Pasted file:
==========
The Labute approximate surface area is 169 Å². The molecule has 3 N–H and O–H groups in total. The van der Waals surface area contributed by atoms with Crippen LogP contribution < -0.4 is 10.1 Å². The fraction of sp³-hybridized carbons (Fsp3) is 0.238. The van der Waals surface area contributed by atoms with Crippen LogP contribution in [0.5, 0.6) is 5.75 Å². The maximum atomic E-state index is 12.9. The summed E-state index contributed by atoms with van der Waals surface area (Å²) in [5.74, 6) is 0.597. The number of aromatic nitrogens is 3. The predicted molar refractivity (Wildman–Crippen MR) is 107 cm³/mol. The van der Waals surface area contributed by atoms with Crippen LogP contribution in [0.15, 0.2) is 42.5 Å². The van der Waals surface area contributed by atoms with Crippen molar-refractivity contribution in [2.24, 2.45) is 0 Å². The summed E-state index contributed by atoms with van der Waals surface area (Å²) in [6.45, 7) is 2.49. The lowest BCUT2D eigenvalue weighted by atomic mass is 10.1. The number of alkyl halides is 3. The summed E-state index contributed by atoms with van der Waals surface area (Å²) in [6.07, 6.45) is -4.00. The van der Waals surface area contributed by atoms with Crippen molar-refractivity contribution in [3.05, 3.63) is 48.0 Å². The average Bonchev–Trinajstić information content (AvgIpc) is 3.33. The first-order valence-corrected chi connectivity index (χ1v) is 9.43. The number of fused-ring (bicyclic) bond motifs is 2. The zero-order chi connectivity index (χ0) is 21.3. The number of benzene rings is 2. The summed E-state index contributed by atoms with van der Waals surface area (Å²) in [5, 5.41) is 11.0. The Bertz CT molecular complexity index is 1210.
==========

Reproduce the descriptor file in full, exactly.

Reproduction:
The Labute approximate surface area is 169 Å². The molecule has 3 N–H and O–H groups in total. The van der Waals surface area contributed by atoms with Crippen LogP contribution < -0.4 is 10.1 Å². The fraction of sp³-hybridized carbons (Fsp3) is 0.238. The van der Waals surface area contributed by atoms with Crippen LogP contribution in [0.5, 0.6) is 5.75 Å². The maximum atomic E-state index is 12.9. The summed E-state index contributed by atoms with van der Waals surface area (Å²) in [5.74, 6) is 0.597. The number of aromatic nitrogens is 3. The predicted molar refractivity (Wildman–Crippen MR) is 107 cm³/mol. The van der Waals surface area contributed by atoms with Crippen LogP contribution in [0.15, 0.2) is 42.5 Å². The van der Waals surface area contributed by atoms with Crippen molar-refractivity contribution in [2.24, 2.45) is 0 Å². The summed E-state index contributed by atoms with van der Waals surface area (Å²) in [6.45, 7) is 2.49. The lowest BCUT2D eigenvalue weighted by atomic mass is 10.1. The number of alkyl halides is 3. The summed E-state index contributed by atoms with van der Waals surface area (Å²) in [6.07, 6.45) is -4.00. The van der Waals surface area contributed by atoms with Crippen molar-refractivity contribution in [3.05, 3.63) is 48.0 Å². The average Bonchev–Trinajstić information content (AvgIpc) is 3.33. The first-order valence-corrected chi connectivity index (χ1v) is 9.43. The number of fused-ring (bicyclic) bond motifs is 2. The zero-order chi connectivity index (χ0) is 21.3. The number of benzene rings is 2. The summed E-state index contributed by atoms with van der Waals surface area (Å²) in [5, 5.41) is 11.0. The Bertz CT molecular complexity index is 1210.